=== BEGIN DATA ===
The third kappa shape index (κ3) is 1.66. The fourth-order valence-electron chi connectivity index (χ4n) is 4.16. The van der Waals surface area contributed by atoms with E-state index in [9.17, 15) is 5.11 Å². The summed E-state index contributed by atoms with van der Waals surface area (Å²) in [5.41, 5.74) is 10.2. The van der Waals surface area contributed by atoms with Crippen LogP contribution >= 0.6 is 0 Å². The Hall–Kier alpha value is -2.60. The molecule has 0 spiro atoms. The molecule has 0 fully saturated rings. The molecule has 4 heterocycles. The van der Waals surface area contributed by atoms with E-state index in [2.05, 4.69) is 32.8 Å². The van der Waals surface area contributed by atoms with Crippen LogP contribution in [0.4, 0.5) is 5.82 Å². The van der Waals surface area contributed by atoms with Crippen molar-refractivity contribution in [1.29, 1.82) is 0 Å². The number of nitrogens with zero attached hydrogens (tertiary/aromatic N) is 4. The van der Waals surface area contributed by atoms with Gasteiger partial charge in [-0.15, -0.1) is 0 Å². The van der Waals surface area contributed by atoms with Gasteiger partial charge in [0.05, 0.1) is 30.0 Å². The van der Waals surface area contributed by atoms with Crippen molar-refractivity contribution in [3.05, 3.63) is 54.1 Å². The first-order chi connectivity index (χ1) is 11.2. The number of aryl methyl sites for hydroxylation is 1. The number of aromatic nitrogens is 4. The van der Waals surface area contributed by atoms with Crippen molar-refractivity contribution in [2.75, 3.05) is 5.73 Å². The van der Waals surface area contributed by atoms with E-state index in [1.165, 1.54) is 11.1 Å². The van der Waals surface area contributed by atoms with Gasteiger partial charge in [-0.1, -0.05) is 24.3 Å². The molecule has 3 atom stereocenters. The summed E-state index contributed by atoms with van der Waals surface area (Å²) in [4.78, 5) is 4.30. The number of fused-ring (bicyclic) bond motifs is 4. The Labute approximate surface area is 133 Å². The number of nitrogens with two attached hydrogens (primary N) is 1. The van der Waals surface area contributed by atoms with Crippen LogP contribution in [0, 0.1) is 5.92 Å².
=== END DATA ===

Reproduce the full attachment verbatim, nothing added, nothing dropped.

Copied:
The third kappa shape index (κ3) is 1.66. The fourth-order valence-electron chi connectivity index (χ4n) is 4.16. The van der Waals surface area contributed by atoms with E-state index in [9.17, 15) is 5.11 Å². The summed E-state index contributed by atoms with van der Waals surface area (Å²) in [5.41, 5.74) is 10.2. The van der Waals surface area contributed by atoms with Crippen LogP contribution >= 0.6 is 0 Å². The Hall–Kier alpha value is -2.60. The molecule has 0 spiro atoms. The molecule has 0 fully saturated rings. The molecule has 4 heterocycles. The van der Waals surface area contributed by atoms with E-state index in [2.05, 4.69) is 32.8 Å². The van der Waals surface area contributed by atoms with Crippen LogP contribution in [0.4, 0.5) is 5.82 Å². The van der Waals surface area contributed by atoms with Crippen molar-refractivity contribution in [1.29, 1.82) is 0 Å². The number of nitrogens with zero attached hydrogens (tertiary/aromatic N) is 4. The van der Waals surface area contributed by atoms with Gasteiger partial charge in [-0.15, -0.1) is 0 Å². The van der Waals surface area contributed by atoms with Gasteiger partial charge in [0.05, 0.1) is 30.0 Å². The van der Waals surface area contributed by atoms with Crippen molar-refractivity contribution in [3.05, 3.63) is 54.1 Å². The first-order chi connectivity index (χ1) is 11.2. The number of aryl methyl sites for hydroxylation is 1. The number of aromatic nitrogens is 4. The van der Waals surface area contributed by atoms with Crippen molar-refractivity contribution in [2.75, 3.05) is 5.73 Å². The van der Waals surface area contributed by atoms with E-state index in [1.165, 1.54) is 11.1 Å². The van der Waals surface area contributed by atoms with Gasteiger partial charge in [-0.1, -0.05) is 24.3 Å². The molecule has 3 atom stereocenters. The summed E-state index contributed by atoms with van der Waals surface area (Å²) in [4.78, 5) is 4.30. The number of fused-ring (bicyclic) bond motifs is 4. The Labute approximate surface area is 133 Å². The number of nitrogens with two attached hydrogens (primary N) is 1. The van der Waals surface area contributed by atoms with Crippen LogP contribution in [0, 0.1) is 5.92 Å².